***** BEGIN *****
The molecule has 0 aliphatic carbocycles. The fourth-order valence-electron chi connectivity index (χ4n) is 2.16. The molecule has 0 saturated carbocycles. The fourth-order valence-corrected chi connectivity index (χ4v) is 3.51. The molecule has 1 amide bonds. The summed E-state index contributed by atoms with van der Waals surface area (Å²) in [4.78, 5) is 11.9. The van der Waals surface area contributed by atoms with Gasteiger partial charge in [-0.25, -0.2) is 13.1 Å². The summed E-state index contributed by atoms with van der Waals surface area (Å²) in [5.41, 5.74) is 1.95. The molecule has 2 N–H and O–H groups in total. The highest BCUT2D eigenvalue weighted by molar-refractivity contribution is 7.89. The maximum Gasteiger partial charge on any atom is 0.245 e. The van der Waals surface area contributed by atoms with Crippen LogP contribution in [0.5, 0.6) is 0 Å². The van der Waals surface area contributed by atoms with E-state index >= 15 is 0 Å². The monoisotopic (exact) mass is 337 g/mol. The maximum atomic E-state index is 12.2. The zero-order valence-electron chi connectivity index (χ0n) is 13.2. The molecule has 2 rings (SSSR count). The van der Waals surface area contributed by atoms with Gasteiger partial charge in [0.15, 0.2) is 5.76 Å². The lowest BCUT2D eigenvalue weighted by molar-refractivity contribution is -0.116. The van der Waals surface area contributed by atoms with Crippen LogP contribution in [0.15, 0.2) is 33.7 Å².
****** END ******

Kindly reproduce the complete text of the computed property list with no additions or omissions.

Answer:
The molecule has 0 aliphatic carbocycles. The fourth-order valence-electron chi connectivity index (χ4n) is 2.16. The molecule has 0 saturated carbocycles. The fourth-order valence-corrected chi connectivity index (χ4v) is 3.51. The molecule has 1 amide bonds. The summed E-state index contributed by atoms with van der Waals surface area (Å²) in [4.78, 5) is 11.9. The van der Waals surface area contributed by atoms with Gasteiger partial charge in [-0.25, -0.2) is 13.1 Å². The summed E-state index contributed by atoms with van der Waals surface area (Å²) in [5.41, 5.74) is 1.95. The molecule has 2 N–H and O–H groups in total. The highest BCUT2D eigenvalue weighted by molar-refractivity contribution is 7.89. The maximum Gasteiger partial charge on any atom is 0.245 e. The van der Waals surface area contributed by atoms with Crippen LogP contribution in [0.5, 0.6) is 0 Å². The van der Waals surface area contributed by atoms with E-state index >= 15 is 0 Å². The monoisotopic (exact) mass is 337 g/mol. The maximum atomic E-state index is 12.2. The zero-order valence-electron chi connectivity index (χ0n) is 13.2. The molecule has 2 rings (SSSR count). The van der Waals surface area contributed by atoms with Gasteiger partial charge in [0.15, 0.2) is 5.76 Å². The lowest BCUT2D eigenvalue weighted by molar-refractivity contribution is -0.116. The van der Waals surface area contributed by atoms with Crippen LogP contribution in [0.15, 0.2) is 33.7 Å².